How to debug with logging

Many developers often use print statements for debugging their code. Print statements are a good way to trace and troubleshoot potential problems, but they are not great when working on collaborative projects. Prints are also problematic in multi-threaded programs. You have to remove your print statements before shipping your code.

A better way to print debug information is to use the python standard logging module. Here are some of the advantages of using logging:

  • The messages are timestamped with the severity level.
  • The logging module logs useful information such as module name, function name, line number, process id, thread id, etc, etc.
  • Messages can be filtered to only log what you are interested in without changing the program.
  • The messages can be sent to standard out, standard err, files, mails, sockets, and more. You can run you program in production without having debugging messages cluttering the user output.

The logging module

The following program illustrates how I usually use the python logging module for debugging.

#!/usr/bin/env python
import os
import timeit
import logging

# Configure the logging module to print interesting information
loglevel = logging.getLevelName(os.getenv('LEVEL', 'WARN'))
logging.basicConfig(
  format="%(asctime)s %(filename)s.%(funcName)s:%(lineno)d %(message)s",
  level=loglevel
)

def bigloop():
  logging.info('Start')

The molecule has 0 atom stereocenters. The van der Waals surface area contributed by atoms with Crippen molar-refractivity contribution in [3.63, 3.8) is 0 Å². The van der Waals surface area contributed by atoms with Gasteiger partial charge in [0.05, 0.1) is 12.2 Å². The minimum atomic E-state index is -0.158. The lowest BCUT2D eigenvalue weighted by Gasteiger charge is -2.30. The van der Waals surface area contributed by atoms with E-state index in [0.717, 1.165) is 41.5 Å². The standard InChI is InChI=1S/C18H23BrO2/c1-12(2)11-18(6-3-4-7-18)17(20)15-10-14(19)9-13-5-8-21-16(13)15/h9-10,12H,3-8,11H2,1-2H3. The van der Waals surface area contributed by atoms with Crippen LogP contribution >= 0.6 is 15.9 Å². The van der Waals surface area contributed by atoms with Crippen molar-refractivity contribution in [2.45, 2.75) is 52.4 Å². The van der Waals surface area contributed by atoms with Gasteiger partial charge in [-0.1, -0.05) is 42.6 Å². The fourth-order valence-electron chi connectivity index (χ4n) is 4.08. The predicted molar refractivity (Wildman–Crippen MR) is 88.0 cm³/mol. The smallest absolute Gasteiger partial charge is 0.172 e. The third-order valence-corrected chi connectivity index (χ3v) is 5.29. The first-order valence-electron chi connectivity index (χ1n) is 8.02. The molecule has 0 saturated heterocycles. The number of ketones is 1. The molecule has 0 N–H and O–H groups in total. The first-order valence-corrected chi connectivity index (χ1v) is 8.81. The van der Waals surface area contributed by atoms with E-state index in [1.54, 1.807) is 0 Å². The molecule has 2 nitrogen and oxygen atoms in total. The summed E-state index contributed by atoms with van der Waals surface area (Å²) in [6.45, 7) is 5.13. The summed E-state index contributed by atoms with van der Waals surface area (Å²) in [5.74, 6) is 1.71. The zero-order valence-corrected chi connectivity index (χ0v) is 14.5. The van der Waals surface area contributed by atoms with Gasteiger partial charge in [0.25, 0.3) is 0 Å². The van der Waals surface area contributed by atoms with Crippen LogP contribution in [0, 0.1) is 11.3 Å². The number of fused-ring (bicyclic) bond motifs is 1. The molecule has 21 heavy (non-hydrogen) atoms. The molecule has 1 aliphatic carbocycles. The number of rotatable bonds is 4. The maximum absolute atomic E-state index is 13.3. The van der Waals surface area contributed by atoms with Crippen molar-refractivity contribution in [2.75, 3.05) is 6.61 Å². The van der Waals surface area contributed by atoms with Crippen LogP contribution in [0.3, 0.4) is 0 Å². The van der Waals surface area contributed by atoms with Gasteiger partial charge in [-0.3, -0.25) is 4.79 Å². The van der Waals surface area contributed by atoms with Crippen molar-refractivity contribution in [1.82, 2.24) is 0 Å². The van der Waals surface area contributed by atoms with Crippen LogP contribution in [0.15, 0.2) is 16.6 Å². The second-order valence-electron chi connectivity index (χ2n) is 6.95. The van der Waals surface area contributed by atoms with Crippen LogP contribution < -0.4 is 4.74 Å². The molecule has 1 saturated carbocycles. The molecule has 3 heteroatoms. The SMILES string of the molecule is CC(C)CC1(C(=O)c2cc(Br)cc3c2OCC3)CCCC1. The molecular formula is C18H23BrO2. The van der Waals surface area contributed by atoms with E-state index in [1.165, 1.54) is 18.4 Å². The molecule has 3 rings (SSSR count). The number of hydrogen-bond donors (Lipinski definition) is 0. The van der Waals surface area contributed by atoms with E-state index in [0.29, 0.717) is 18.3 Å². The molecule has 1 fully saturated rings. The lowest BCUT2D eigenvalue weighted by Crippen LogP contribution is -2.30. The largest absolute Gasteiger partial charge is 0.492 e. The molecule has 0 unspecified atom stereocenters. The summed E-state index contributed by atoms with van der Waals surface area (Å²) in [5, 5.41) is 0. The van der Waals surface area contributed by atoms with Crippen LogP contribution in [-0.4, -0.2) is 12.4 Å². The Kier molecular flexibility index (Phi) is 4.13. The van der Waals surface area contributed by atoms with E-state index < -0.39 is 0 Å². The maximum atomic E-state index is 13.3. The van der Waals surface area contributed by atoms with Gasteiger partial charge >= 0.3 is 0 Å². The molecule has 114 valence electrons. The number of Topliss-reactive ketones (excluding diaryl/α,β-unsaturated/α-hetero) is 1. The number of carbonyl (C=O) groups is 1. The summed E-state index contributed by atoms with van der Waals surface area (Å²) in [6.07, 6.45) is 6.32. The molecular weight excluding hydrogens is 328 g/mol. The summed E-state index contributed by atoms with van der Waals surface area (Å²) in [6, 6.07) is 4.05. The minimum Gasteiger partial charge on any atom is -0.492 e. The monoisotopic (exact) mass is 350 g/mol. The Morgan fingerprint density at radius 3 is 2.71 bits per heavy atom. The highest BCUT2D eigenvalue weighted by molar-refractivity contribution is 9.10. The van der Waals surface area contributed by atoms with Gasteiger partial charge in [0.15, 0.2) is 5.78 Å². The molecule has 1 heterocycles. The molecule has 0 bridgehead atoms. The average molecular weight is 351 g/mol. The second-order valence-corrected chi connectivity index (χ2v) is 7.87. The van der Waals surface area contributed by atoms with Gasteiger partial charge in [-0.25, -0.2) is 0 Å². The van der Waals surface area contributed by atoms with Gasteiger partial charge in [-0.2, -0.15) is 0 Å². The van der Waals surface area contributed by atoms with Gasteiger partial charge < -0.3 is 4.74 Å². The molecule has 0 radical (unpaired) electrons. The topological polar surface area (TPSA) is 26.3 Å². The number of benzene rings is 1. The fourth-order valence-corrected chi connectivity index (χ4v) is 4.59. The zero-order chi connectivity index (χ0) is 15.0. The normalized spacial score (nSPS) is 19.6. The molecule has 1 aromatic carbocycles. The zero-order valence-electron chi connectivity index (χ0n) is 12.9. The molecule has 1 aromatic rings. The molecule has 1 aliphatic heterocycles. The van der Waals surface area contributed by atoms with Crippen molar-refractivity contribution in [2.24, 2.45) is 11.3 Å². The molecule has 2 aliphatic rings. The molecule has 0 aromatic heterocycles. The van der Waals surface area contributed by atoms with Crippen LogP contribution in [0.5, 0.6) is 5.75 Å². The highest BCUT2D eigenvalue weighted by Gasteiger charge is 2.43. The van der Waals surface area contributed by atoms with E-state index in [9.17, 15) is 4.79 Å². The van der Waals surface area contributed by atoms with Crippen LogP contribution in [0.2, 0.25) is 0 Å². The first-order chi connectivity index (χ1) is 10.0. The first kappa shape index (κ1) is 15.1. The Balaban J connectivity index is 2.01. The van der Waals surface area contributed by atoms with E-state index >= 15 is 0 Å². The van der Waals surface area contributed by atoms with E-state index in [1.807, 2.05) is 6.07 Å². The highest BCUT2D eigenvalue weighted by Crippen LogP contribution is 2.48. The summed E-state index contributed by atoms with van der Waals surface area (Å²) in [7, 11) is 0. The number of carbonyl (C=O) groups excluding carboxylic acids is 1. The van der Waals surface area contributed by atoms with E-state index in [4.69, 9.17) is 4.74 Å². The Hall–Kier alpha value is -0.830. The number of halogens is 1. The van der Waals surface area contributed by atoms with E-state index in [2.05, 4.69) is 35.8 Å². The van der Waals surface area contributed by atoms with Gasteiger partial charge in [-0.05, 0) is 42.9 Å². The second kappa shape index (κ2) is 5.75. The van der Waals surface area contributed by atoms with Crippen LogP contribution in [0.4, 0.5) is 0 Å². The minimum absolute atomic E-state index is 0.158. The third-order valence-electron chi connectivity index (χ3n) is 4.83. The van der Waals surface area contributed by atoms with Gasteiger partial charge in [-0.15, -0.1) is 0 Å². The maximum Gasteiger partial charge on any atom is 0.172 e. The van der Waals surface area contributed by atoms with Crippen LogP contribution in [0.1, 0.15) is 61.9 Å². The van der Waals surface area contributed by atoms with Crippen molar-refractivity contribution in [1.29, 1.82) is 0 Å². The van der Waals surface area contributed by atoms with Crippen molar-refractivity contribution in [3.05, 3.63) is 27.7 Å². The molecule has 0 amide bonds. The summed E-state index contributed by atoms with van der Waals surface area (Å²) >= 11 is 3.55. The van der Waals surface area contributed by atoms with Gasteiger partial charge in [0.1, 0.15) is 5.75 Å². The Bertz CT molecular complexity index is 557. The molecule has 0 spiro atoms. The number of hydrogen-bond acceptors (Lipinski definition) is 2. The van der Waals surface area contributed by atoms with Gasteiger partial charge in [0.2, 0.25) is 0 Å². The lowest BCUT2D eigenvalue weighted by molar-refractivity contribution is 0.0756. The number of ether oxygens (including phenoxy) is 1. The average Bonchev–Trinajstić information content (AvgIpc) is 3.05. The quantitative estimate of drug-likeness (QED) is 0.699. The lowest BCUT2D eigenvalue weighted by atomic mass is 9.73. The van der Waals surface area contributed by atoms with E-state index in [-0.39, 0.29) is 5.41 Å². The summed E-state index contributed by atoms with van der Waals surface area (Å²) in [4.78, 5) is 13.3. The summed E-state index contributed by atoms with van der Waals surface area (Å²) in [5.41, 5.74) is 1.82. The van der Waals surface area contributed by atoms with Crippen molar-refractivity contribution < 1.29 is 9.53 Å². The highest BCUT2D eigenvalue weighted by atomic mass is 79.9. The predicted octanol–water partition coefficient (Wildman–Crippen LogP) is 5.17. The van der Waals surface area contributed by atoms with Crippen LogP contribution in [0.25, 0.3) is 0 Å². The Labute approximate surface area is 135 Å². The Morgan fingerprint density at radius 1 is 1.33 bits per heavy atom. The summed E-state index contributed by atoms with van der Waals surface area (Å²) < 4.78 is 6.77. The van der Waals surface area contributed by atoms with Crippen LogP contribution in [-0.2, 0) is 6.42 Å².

for counter in range(100):
    val = counter
    logging.debug('The value is: %d', val)
  logging.info('End')

if __name__ == '__main__':
  logging.info('Main starts')
  bigloop()

Running this program will produce the following output, with all the information I need to debug it: time to a thousandth of a second, name of the program, name of the function, line number and message.

[~]$ export LEVEL=DEBUG
[~]$ python debug-tip.py
2015-09-26 17:13:12,082 debug-tip.py.<module>:20 Main starts
2015-09-26 17:13:12,082 debug-tip.py.bigloop:13 Start
2015-09-26 17:13:12,082 debug-tip.py.bigloop:16 The value is: 0
2015-09-26 17:13:12,083 debug-tip.py.bigloop:16 The value is: 1
2015-09-26 17:13:12,083 debug-tip.py.bigloop:16 The value is: 2
2015-09-26 17:13:12,083 debug-tip.py.bigloop:16 The value is: 3
2015-09-26 17:13:12,083 debug-tip.py.bigloop:16 The value is: 4
2015-09-26 17:13:12,083 debug-tip.py.bigloop:16 The value is: 5
2015-09-26 17:13:12,083 debug-tip.py.bigloop:16 The value is: 6
2015-09-26 17:13:12,083 debug-tip.py.bigloop:16 The value is: 7
2015-09-26 17:13:12,083 debug-tip.py.bigloop:16 The value is: 8
2015-09-26 17:13:12,083 debug-tip.py.bigloop:16 The value is: 9
. . .
2015-09-26 17:13:12,087 debug-tip.py.bigloop:16 The value is: 98
2015-09-26 17:13:12,087 debug-tip.py.bigloop:16 The value is: 99
2015-09-26 17:13:12,087 debug-tip.py.bigloop:17 End

When you want to turn off the debugging messages, just unset the environment variable LEVEL and the messages will disappear.

[~]$ unset LEVEL
[~]$ python debug-tip.py

I can set the environment variable to a different level so only the messages at that level will be printed out.

[~]$ export LEVEL=INFO
[~]$ python debug-tip.py
2015-09-26 17:17:42,026 debug-tip.py.<module>:20 Main starts
2015-09-26 17:17:42,026 debug-tip.py.bigloop:13 Start
2015-09-26 17:17:42,026 debug-tip.py.bigloop:17 End

Everything has a price

The logging module is so great that I use it all over my code to print code states, variable information, to help me to debug. That awesomeness comes at a price, especially for the line logging.debug(...). A call to logging.debug is made for every run of the loop. In a big program or an event based program, these little calls can be very expensive and make your program run slower.